UK Public Finances Updates
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UK public finances fell into the red in April as the coronavirus crisis worsened, leading to a record increase in government borrowing and an increase in its debt-to-national income ratio to the highest level in 57 years .
With economic activity likely to have fallen by around 30% and ministers removing controls on public spending, new official figures suggest the blow to the country’s finances has been worse than expected by the Office for Budget Responsibility, l budget oversight body.
Even though the crisis is still in its infancy, the numbers will strengthen the will of ministers to face the pandemic so they can restart much of the economy and start mending a huge hole in the government’s books.
There has been a dramatic deterioration in all measures of public finances, even when the figures are less certain than usual because some elements are based on very uncertain forecasts.
In light of these uncertainties, the Office for National Statistics has recommended taking a closer look than usual at the cash flows in and out of the public accounts, which can be better measured in real time.
The central government’s net cash requirement – the amount Whitehall was in the red in terms of liquidity – jumped to £ 63.5 billion in April alone, a deterioration of £ 73.3 billion from to a surplus of £ 9.8 billion in April 2019. This was the largest in a month. deterioration of the measurement since the start of the surveys in 1984.
A broader measure of the entire public sector’s cash position – the public sector’s net cash requirements – also jumped, to £ 88 billion in April, compared to the OBR estimate of 68 billion pounds sterling for the same month.
With such a surge in borrowing measures, public sector net debt jumped £ 118.4bn to £ 1.9bn, very close to the size of the entire the economy.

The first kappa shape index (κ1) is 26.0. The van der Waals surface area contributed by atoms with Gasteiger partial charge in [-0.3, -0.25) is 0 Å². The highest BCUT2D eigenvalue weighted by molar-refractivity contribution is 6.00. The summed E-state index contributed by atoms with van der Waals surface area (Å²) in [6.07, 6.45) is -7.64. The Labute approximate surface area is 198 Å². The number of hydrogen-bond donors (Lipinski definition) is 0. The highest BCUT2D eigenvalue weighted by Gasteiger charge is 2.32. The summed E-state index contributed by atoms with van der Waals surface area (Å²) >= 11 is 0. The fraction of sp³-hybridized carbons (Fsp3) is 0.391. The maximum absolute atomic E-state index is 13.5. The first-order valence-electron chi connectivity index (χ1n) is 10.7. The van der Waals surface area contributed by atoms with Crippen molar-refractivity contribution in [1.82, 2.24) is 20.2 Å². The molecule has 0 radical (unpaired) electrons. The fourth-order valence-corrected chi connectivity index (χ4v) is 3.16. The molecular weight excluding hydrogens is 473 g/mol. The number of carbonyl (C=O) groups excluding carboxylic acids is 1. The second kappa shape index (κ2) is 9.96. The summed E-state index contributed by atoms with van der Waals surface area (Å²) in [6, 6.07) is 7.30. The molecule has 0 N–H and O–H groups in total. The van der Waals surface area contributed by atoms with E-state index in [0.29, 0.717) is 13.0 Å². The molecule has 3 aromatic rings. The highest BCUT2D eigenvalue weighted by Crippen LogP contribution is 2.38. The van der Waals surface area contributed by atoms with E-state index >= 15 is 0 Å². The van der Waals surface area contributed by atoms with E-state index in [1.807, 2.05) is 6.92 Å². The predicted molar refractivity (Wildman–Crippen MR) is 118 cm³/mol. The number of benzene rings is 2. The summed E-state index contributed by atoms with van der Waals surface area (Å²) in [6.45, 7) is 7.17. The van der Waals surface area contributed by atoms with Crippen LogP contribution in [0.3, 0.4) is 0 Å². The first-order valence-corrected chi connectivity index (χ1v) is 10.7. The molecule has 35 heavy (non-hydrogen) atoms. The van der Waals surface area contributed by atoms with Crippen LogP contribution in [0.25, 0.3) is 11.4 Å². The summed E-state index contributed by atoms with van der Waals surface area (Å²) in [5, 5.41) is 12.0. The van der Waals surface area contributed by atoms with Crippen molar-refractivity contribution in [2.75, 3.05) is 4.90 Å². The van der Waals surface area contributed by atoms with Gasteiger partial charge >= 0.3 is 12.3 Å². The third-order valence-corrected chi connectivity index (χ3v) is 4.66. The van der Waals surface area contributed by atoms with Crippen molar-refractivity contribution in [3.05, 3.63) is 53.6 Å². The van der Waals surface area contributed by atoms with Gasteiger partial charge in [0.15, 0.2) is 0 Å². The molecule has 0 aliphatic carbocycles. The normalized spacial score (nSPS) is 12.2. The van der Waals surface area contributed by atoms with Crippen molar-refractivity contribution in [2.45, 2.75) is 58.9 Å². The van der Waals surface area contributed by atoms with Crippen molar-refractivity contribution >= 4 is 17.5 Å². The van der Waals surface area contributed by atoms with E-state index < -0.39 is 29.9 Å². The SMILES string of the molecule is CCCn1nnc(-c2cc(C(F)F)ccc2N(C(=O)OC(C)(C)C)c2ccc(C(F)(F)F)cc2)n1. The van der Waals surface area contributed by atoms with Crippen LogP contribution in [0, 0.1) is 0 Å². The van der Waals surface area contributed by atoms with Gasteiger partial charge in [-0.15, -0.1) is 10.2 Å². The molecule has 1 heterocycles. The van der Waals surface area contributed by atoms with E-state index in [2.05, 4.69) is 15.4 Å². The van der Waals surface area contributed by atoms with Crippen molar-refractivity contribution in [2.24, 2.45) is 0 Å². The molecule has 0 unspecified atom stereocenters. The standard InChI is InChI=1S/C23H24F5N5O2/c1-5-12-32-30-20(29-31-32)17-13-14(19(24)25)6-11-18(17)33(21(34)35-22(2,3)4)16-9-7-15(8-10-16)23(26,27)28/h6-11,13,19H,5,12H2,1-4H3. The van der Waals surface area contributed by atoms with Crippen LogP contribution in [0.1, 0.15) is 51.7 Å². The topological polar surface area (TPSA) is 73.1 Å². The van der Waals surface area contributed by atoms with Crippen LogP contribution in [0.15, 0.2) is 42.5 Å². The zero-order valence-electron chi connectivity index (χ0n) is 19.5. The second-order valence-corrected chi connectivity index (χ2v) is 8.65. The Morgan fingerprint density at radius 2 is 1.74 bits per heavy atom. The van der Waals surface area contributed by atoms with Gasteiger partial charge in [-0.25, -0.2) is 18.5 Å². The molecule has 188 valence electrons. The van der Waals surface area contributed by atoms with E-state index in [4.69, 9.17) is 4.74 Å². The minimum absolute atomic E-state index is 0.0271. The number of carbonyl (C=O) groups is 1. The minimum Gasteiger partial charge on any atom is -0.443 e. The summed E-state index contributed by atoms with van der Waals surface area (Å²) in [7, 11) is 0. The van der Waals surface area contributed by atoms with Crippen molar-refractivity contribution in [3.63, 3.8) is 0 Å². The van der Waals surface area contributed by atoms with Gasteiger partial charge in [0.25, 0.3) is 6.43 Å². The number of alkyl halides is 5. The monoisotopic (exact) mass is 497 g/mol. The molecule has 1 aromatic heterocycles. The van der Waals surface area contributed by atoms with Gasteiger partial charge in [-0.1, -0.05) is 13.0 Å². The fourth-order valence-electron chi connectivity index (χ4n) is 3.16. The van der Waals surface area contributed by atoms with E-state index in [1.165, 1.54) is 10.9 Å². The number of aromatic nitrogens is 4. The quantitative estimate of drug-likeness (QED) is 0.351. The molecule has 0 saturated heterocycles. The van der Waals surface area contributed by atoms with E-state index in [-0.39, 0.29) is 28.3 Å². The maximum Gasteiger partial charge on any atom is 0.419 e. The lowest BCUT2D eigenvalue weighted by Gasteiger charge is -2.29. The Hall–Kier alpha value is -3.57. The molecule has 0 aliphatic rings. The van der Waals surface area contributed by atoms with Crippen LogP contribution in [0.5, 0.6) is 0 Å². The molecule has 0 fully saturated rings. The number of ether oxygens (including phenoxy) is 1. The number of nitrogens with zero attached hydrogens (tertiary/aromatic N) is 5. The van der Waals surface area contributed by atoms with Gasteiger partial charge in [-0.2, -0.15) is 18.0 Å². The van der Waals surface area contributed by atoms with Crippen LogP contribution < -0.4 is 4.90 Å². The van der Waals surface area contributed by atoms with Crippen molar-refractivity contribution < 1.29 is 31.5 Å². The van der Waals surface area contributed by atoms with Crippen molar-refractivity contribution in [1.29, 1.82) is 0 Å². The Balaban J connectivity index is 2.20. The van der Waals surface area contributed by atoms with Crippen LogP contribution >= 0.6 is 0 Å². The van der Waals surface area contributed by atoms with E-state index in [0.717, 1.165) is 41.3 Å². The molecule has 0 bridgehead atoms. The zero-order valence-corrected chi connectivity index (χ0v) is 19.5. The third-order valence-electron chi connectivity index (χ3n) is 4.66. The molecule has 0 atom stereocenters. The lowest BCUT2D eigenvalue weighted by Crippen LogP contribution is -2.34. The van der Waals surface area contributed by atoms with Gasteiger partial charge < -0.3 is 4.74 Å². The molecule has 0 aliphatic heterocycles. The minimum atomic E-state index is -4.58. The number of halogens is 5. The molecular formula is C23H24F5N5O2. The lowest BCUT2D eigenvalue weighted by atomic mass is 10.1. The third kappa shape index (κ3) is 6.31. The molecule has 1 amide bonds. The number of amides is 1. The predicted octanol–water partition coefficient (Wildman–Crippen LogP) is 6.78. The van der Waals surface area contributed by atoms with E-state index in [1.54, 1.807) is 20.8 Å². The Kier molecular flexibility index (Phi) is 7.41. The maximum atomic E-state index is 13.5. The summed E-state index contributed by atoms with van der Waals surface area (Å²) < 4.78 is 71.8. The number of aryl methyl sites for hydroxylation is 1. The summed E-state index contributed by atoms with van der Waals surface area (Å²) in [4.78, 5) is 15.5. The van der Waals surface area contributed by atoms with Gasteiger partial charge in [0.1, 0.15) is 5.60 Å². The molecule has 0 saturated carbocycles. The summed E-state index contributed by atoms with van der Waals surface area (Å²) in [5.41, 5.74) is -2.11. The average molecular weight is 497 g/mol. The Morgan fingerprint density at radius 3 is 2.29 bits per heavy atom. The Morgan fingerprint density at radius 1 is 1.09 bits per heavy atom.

The ONS said public debt as a percentage of national income has jumped 17.4 percentage points in the past year to stand at 97.7 percent, the highest debt burden in the Kingdom United since 1963-64. At that time, the debt burden had been declining steadily from the peak reached after World War II.
Samuel Tombs, a UK economist at consultancy Pantheon Macroeconomics, said the deterioration in public finances would require a huge issuance of gilts and the Bank of England should mop them up with an extension of quantitative easing at its June meeting. for government bonds. market to stay orderly.
“Phone [BoE] the purchases would keep the stock of gilts in the hands of the private sector unchanged this year and thus maintain record borrowing costs for the government, ”he said.
Yields on shorter UK government bonds fell below zero again on Friday, meaning buyers are willing to accept a nominal loss if they hold the debt to maturity.
The five-year gilt yield fell below zero, 0.017 percentage point to -0.017 percent, while the benchmark 10-year gilt fell by the same margin but was still above zero at 0.156 percent. Yields move in the opposite direction to bond prices.
The rally in UK sovereign debt was fueled by expectations of further interest rate cuts from the Bank of England.
The deterioration in public finances is partly due to a fall in tax revenue in April in addition to policy measures such as the government program allowing companies to defer payment of value added tax.
Income tax revenue through the PAYG system fell 28% in April compared with the same month a year earlier, with national insurance contributions down 25% and tax payments on companies are also particularly weak.
After analyzing the official figures, the OBR said the government had collected less money than expected from all UK taxes. “This probably reflects the fact that liabilities were hit faster than our scenario assumed and more non-payment of past liabilities due to cash flow problems for taxpayers,” the budget watchdog said.
Ministers have canceled their senior officials 11 times on public spending since the coronavirus pandemic hit parliamentary spending limits and the first signs of the scale of the additional spending have become clear in official figures.
Departmental net spending rose from £ 55.8bn in April 2019 to £ 91.4bn last month, an increase of 64%, of which only £ 5.2bn was spent on the flagship government job retention program to keep workers attached to their jobs.
Paul Dales, a British economist at the consultancy firm Capital Economics, said that with “little prospect of a rapid return this year to pre-crisis levels of economic activity”, he expected borrowing totals £ 340bn, or 17.5% of gross domestic product, over 2020-2021, which would be at least £ 40bn more than the OBR forecast.
Additional reporting by Philip Georgiadis
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